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Inventing and Organizing Arguments or Essays

Sometimes, it is difficult to figure out where to go with your argument. Aristotle in the Ars Rhetorica listed several inventio or "invention techniques." (The word comes from invenire, a Latin verb meaning "to discover" or "to come upon.") These techniques can help a writer generate ideas while brainstorming. Frequently, these tools can help students think about an issue and possibly develop individual paragraphs. Be warned that these techniques are not a panacea. Some work better than others in specific essays and arguments. For instance, when discussing whether or not healthcare should cover myofascial massage, it may be important to define what exactly a myofascial massage is, and how particular HMOs categorize it. The reader probably doesn't know that material. On the other hand, when writing an essay on automobiles, the reader probably doesn't need the word "car" defined. Use your best judgement concerning when to use each technique, or ask a peer what he or she thinks.


Questions that Illustrate the Technique:


How did it happen? Tell the reader a story to illustrate a point or set the stage.


How can it be described?


How is it made? How is it done? How do you do it?


What causes it?


What effect does it have on other things?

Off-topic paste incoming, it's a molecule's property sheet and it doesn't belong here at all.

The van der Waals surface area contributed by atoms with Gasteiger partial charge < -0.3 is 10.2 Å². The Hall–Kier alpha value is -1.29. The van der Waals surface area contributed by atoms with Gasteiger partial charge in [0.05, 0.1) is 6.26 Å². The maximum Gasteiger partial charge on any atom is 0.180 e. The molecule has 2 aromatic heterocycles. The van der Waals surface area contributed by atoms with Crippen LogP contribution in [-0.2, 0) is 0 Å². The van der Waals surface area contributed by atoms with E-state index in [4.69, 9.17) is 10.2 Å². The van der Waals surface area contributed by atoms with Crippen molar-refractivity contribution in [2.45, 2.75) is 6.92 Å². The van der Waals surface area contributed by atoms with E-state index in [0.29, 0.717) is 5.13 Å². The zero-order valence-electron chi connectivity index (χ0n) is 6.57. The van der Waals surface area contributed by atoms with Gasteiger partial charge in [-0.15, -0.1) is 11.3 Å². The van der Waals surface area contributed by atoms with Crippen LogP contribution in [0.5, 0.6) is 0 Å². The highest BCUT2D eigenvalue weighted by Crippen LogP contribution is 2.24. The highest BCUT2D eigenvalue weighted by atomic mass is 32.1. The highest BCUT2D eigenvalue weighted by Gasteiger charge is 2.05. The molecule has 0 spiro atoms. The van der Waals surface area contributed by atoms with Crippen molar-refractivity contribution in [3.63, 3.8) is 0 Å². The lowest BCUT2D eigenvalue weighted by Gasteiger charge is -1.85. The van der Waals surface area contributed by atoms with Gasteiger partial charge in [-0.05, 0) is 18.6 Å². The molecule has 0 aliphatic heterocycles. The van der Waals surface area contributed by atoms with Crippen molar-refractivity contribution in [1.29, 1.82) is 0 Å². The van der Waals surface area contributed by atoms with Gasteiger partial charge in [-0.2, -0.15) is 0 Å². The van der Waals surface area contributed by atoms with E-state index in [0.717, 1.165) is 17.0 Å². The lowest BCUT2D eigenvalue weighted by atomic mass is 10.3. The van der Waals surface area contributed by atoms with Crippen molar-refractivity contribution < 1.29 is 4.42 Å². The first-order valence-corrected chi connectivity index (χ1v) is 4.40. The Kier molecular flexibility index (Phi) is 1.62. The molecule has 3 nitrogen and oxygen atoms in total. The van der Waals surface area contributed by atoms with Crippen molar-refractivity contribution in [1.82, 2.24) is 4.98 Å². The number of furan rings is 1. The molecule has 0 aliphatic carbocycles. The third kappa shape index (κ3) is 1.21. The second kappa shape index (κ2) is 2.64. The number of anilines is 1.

How is it similar to something else?


How it different from something else?


Is it a part of a larger group? What group is that?


Can it be broken down into smaller groups? What groups are those?

Formal definition

How does an authoritative source define it, such as a Penal Code, Black's Law Dictionary, a biochemistry guide, etc.?


Where does the word come from? Does that knowledge help understand the problem? (If it doesn't help, don't bother with the etymology!)


What are some examples of it?


Simply explain it in your own words.

Negative Definition

What is it not?


Could it work? Did it work? Does it work? Why or why not? What are its limitations?


Can you give me a history of it?


Can you draw a diagram showing how it works?


Can you tell me a short story to explain it?

Click here to see some examples online.

Click here for an inventio exercise online.

Click here to download a PDF handout of this material.


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Copyright Dr. L. Kip Wheeler 1998-2018. Permission is granted for non-profit, educational, and student reproduction. Last updated April 24, 2018. Contact: kwheeler@cn.edu Please e-mail corrections, suggestions, or comments to help me improve this site. Click here for credits, thanks, and additional copyright information.